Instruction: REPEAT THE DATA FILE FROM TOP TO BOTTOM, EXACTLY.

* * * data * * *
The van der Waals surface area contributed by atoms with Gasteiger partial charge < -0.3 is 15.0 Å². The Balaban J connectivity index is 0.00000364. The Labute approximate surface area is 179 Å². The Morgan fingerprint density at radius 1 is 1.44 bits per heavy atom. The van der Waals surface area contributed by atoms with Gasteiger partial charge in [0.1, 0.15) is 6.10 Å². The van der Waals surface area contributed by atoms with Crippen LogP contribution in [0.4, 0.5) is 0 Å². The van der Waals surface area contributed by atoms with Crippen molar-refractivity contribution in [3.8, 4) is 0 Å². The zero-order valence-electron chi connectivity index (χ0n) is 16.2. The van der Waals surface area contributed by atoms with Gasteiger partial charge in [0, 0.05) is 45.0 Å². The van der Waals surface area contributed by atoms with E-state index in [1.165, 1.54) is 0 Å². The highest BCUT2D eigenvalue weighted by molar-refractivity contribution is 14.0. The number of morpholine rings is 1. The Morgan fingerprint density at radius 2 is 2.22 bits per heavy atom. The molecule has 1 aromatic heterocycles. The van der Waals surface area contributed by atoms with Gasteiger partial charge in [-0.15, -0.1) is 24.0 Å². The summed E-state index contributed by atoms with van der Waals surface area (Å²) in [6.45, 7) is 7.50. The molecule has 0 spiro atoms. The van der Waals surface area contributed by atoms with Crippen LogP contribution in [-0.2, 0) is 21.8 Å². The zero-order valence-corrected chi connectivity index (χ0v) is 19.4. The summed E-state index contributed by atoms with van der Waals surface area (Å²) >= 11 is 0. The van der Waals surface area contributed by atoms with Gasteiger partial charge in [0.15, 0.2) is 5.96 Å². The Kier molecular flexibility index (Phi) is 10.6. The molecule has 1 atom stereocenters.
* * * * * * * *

The van der Waals surface area contributed by atoms with Gasteiger partial charge < -0.3 is 15.0 Å². The Balaban J connectivity index is 0.00000364. The Labute approximate surface area is 179 Å². The Morgan fingerprint density at radius 1 is 1.44 bits per heavy atom. The van der Waals surface area contributed by atoms with Gasteiger partial charge in [0.1, 0.15) is 6.10 Å². The van der Waals surface area contributed by atoms with Crippen LogP contribution in [0.4, 0.5) is 0 Å². The van der Waals surface area contributed by atoms with Crippen molar-refractivity contribution in [3.8, 4) is 0 Å². The zero-order valence-electron chi connectivity index (χ0n) is 16.2. The van der Waals surface area contributed by atoms with Gasteiger partial charge in [0, 0.05) is 45.0 Å². The van der Waals surface area contributed by atoms with E-state index in [1.165, 1.54) is 0 Å². The highest BCUT2D eigenvalue weighted by molar-refractivity contribution is 14.0. The number of morpholine rings is 1. The Morgan fingerprint density at radius 2 is 2.22 bits per heavy atom. The molecule has 1 aromatic heterocycles. The van der Waals surface area contributed by atoms with Gasteiger partial charge in [-0.15, -0.1) is 24.0 Å². The summed E-state index contributed by atoms with van der Waals surface area (Å²) in [6.45, 7) is 7.50. The molecule has 0 spiro atoms. The van der Waals surface area contributed by atoms with Crippen LogP contribution in [-0.2, 0) is 21.8 Å². The zero-order valence-corrected chi connectivity index (χ0v) is 19.4. The summed E-state index contributed by atoms with van der Waals surface area (Å²) >= 11 is 0. The van der Waals surface area contributed by atoms with Gasteiger partial charge in [0.15, 0.2) is 5.96 Å². The Kier molecular flexibility index (Phi) is 10.6. The molecule has 1 atom stereocenters.